Judge Calls For Special Prosecutor In Stevens' Case
A federal judge today set aside a jury's guilty verdict and the indictment against former U.S. Sen. Ted Stevens, then announced he was appointing a special prosecutor to investigate the government attorneys in the case for failing their constitutional duties to ensure a fair trial.
"In 25 years on the bench, I've never seen anything approaching the mishandling and misconduct that I've seen in this case," U.S. District Judge Emmet Sullivan said Tuesday, in dismissing the trial based on recently discovered pre-trial interviews with a star witness that contradicted his trial testimony.
Withholding materials that could be helpful to criminal defendants has become a troubling Justice Department trend, Sullivan said, citing Stevens' case and that of a Guantanamo detainee who fought to have his medical records released to his lawyers.
Sullivan made his decision to set aside the corruption charges at the request of Attorney General Eric Holder, who announced last week that the Justice Department would move to dismiss the indictment against Stevens after Justice Department attorneys handling the post-trial motions in the case discovered that the trial team failed to turn over to Stevens' lawyers notes from a April 15, 2008, interview conducted with the star prosecution witness in the case.
Holder said an internal investigation had been launched into the matter, but Judge Sullivan said he was not content to allow the Justice Department's probe to serve as punishment for the lawyers involved in the case. He said he had asked a former military judge, Henry Schulke III of Washington D.C., to investigate the conduct of five prosecutors in the case for potential obstruction of justice.
They are: the head of the Justice Deparment's Public Integrity Section, William Welch; the lead trial attorney, Brenda Morris; two trial attorneys in the Public Integrity Section, Nicholas Marsh and Edward Sullivan; and two assistant U.S. Attorneys in Alaska, Joseph Bottini and James Goeke.
"I have not pre-judged these attorneys for their culpability, and I hope the record will find no intentional obstruction of justice," Judge Sullivan said.
We can hope there is no intentional obstruction of justice involved here, but what other excuse could there possibly be? The ethics in law, and the rules in law, are quite simple when it comes to a court case. Both sides get access to the same information. They get the exculpatory evidence as well as the condemning evidence. That is how a case is built. The prosecutors try to provide doubt to any evidence that could clear a charged individual, and the defense tries to poke holes in the evidence the prosecution brings forth that damns their client.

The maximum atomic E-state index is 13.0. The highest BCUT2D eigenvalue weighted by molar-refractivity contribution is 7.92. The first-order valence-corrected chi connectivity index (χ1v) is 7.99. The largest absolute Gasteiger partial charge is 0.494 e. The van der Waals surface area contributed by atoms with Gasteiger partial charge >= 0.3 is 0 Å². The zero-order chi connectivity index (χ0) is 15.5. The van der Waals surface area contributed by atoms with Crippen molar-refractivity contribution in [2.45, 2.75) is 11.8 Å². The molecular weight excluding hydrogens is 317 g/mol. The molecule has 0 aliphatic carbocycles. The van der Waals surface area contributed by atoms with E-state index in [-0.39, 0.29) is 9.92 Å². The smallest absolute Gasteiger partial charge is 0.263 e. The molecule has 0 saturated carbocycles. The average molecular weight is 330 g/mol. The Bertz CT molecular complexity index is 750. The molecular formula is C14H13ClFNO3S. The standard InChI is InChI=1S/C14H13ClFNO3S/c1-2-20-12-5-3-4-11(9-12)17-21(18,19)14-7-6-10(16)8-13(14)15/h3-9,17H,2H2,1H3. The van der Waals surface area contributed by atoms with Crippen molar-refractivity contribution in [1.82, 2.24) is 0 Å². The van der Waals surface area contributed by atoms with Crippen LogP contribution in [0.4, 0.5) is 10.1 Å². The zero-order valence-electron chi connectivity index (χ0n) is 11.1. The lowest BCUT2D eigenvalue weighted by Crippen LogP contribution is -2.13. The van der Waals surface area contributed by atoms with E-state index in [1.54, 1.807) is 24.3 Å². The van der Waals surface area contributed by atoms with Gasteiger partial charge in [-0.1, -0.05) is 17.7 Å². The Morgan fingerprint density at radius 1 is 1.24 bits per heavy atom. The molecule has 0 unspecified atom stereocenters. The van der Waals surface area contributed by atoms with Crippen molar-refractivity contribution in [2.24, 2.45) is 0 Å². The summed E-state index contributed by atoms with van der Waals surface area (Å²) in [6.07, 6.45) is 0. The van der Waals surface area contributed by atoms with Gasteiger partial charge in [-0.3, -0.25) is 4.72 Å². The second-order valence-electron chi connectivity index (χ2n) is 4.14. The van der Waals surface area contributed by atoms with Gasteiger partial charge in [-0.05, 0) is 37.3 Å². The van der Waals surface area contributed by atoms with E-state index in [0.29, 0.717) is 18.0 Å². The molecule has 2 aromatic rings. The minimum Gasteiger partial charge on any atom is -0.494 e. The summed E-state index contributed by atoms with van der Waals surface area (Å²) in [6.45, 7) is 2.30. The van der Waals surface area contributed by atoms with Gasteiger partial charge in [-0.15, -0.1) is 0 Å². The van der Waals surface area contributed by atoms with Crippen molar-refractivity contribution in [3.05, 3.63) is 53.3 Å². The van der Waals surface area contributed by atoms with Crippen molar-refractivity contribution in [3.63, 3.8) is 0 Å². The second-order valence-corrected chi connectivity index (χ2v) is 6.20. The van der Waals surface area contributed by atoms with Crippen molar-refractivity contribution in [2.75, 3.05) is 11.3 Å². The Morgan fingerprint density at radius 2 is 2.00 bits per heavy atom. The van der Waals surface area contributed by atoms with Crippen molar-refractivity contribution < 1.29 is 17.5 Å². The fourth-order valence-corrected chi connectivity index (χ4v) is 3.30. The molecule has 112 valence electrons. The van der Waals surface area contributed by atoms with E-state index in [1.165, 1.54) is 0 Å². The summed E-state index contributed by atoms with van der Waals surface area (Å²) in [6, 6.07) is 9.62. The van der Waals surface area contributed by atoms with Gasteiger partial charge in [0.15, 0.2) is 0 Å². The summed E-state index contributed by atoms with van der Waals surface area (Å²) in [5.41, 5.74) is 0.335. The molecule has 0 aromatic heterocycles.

In this case, it is clear that Justice Department attorneys purposefully kept evidence from the defense that they knew would aid in the defense of Senator Stevens thereby damning their own case against him. There is no excuse for this other than this was deliberately done for political reasons.
Thomas and I absolutely disagree with Governor Palin's call on Senator Begich to step down and face a special election. Yes, the election was close, and yes Senator Stevens' prosecution was definitely a factor in his loss. However, the election was more than fair, and both men waged good campaigns. Senator Begich beat Senator Stevens fair and square. There is no use crying over spilled milk, and her call to Senator Begich to step down disturbs us. This is especially true in her glowing words for a man who delivered pork to the state of Alaska after she railed on the campaign trail for fiscal responsibility. Not to put too fine a point on it, but those fawning words now seem a bit hypocritical on her part. I should add that while we disagree with her on this particular point, this in no way changes our opinion of her as a competent chief executive, and a rising star in the Republican party.
What Thomas and I do agree on is the fact that the attorneys in the Justice Department acted improperly and unethically. We believe in the rule of law. While Thomas lacks the professional education, he has a sharp mind when it comes to the law. I am going through the formal education process to become a lawyer, and when things like this occur it is sad; it makes me question whether or not I really want to be a lawyer if this sort of prosecutorial abuse is commonplace within the field of lawyers. I cite the Duke lacrosse case as the most blatant example of prosecutorial misconduct that I am aware of. I should note that Mr. Nifong was not a Justice Department attorney, but his overreach and abusive mishandling of the case cost him his job. If that is the case with these five attorneys, they should suffer the same fate: Loss of job, and immediate disbarment.